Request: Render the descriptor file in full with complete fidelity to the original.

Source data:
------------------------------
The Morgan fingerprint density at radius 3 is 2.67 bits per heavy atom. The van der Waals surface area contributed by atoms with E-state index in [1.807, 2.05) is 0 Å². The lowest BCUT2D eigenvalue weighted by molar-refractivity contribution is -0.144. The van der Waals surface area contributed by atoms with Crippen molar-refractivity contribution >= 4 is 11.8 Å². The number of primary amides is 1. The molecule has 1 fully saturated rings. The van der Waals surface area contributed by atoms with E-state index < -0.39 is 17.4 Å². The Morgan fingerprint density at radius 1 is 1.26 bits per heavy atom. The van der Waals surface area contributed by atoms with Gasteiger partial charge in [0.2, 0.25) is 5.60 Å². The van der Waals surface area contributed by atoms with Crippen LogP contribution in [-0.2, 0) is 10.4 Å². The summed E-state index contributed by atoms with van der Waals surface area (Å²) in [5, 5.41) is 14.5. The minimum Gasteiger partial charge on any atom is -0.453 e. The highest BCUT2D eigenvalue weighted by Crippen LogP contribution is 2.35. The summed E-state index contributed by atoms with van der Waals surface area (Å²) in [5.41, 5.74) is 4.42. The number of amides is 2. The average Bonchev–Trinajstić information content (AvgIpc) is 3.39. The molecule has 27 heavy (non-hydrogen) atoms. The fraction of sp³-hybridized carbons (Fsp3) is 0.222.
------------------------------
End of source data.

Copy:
The Morgan fingerprint density at radius 3 is 2.67 bits per heavy atom. The van der Waals surface area contributed by atoms with E-state index in [1.807, 2.05) is 0 Å². The lowest BCUT2D eigenvalue weighted by molar-refractivity contribution is -0.144. The van der Waals surface area contributed by atoms with Crippen molar-refractivity contribution >= 4 is 11.8 Å². The number of primary amides is 1. The molecule has 1 fully saturated rings. The van der Waals surface area contributed by atoms with E-state index < -0.39 is 17.4 Å². The Morgan fingerprint density at radius 1 is 1.26 bits per heavy atom. The van der Waals surface area contributed by atoms with Gasteiger partial charge in [0.2, 0.25) is 5.60 Å². The van der Waals surface area contributed by atoms with Crippen LogP contribution in [-0.2, 0) is 10.4 Å². The summed E-state index contributed by atoms with van der Waals surface area (Å²) in [5, 5.41) is 14.5. The minimum Gasteiger partial charge on any atom is -0.453 e. The highest BCUT2D eigenvalue weighted by Crippen LogP contribution is 2.35. The summed E-state index contributed by atoms with van der Waals surface area (Å²) in [5.41, 5.74) is 4.42. The number of amides is 2. The average Bonchev–Trinajstić information content (AvgIpc) is 3.39. The molecule has 27 heavy (non-hydrogen) atoms. The fraction of sp³-hybridized carbons (Fsp3) is 0.222.